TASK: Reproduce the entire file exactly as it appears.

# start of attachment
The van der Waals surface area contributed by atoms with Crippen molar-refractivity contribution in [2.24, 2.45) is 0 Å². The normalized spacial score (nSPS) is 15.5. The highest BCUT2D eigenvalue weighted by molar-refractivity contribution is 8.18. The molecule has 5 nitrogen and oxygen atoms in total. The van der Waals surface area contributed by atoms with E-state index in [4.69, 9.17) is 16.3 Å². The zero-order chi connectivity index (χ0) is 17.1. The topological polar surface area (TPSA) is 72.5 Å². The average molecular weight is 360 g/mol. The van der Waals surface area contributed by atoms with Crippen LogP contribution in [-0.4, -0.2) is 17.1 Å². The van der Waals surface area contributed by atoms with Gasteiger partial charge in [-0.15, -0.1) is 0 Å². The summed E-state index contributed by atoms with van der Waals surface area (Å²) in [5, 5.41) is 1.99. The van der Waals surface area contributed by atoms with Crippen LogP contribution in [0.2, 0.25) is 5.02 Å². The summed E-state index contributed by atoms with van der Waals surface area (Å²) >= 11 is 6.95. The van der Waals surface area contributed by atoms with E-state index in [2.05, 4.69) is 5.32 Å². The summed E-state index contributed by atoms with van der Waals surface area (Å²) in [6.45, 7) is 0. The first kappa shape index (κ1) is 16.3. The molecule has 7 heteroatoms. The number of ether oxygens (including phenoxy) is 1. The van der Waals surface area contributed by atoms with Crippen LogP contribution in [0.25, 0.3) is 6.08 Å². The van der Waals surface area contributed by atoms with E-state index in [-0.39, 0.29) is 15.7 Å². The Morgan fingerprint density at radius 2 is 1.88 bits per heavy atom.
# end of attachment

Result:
The van der Waals surface area contributed by atoms with Crippen molar-refractivity contribution in [2.24, 2.45) is 0 Å². The normalized spacial score (nSPS) is 15.5. The highest BCUT2D eigenvalue weighted by molar-refractivity contribution is 8.18. The molecule has 5 nitrogen and oxygen atoms in total. The van der Waals surface area contributed by atoms with E-state index in [4.69, 9.17) is 16.3 Å². The zero-order chi connectivity index (χ0) is 17.1. The topological polar surface area (TPSA) is 72.5 Å². The average molecular weight is 360 g/mol. The van der Waals surface area contributed by atoms with Crippen LogP contribution in [-0.4, -0.2) is 17.1 Å². The van der Waals surface area contributed by atoms with Gasteiger partial charge in [-0.15, -0.1) is 0 Å². The summed E-state index contributed by atoms with van der Waals surface area (Å²) in [5, 5.41) is 1.99. The van der Waals surface area contributed by atoms with Crippen LogP contribution in [0.2, 0.25) is 5.02 Å². The summed E-state index contributed by atoms with van der Waals surface area (Å²) >= 11 is 6.95. The van der Waals surface area contributed by atoms with E-state index in [2.05, 4.69) is 5.32 Å². The summed E-state index contributed by atoms with van der Waals surface area (Å²) in [6.45, 7) is 0. The first kappa shape index (κ1) is 16.3. The molecule has 7 heteroatoms. The number of ether oxygens (including phenoxy) is 1. The van der Waals surface area contributed by atoms with Crippen LogP contribution in [0.25, 0.3) is 6.08 Å². The van der Waals surface area contributed by atoms with E-state index in [-0.39, 0.29) is 15.7 Å². The Morgan fingerprint density at radius 2 is 1.88 bits per heavy atom.